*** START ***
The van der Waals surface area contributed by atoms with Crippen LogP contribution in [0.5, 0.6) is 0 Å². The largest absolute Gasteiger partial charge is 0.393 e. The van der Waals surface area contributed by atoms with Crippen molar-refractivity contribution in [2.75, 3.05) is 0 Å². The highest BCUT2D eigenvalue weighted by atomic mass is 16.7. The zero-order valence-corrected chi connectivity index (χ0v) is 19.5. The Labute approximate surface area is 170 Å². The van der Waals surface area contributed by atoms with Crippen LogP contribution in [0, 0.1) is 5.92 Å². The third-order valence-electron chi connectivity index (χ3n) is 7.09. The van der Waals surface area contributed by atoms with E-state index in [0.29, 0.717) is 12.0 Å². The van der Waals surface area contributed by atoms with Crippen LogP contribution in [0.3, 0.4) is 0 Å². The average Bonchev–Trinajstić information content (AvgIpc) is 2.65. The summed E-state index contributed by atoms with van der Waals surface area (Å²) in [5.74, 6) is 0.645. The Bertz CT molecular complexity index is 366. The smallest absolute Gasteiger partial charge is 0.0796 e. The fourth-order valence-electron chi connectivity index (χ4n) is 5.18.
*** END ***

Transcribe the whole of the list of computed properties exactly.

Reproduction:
The van der Waals surface area contributed by atoms with Crippen LogP contribution in [0.5, 0.6) is 0 Å². The largest absolute Gasteiger partial charge is 0.393 e. The van der Waals surface area contributed by atoms with Crippen molar-refractivity contribution in [2.75, 3.05) is 0 Å². The highest BCUT2D eigenvalue weighted by atomic mass is 16.7. The zero-order valence-corrected chi connectivity index (χ0v) is 19.5. The Labute approximate surface area is 170 Å². The van der Waals surface area contributed by atoms with Crippen LogP contribution in [0, 0.1) is 5.92 Å². The third-order valence-electron chi connectivity index (χ3n) is 7.09. The van der Waals surface area contributed by atoms with E-state index in [0.29, 0.717) is 12.0 Å². The van der Waals surface area contributed by atoms with Crippen LogP contribution in [0.3, 0.4) is 0 Å². The average Bonchev–Trinajstić information content (AvgIpc) is 2.65. The summed E-state index contributed by atoms with van der Waals surface area (Å²) in [5.74, 6) is 0.645. The Bertz CT molecular complexity index is 366. The smallest absolute Gasteiger partial charge is 0.0796 e. The fourth-order valence-electron chi connectivity index (χ4n) is 5.18.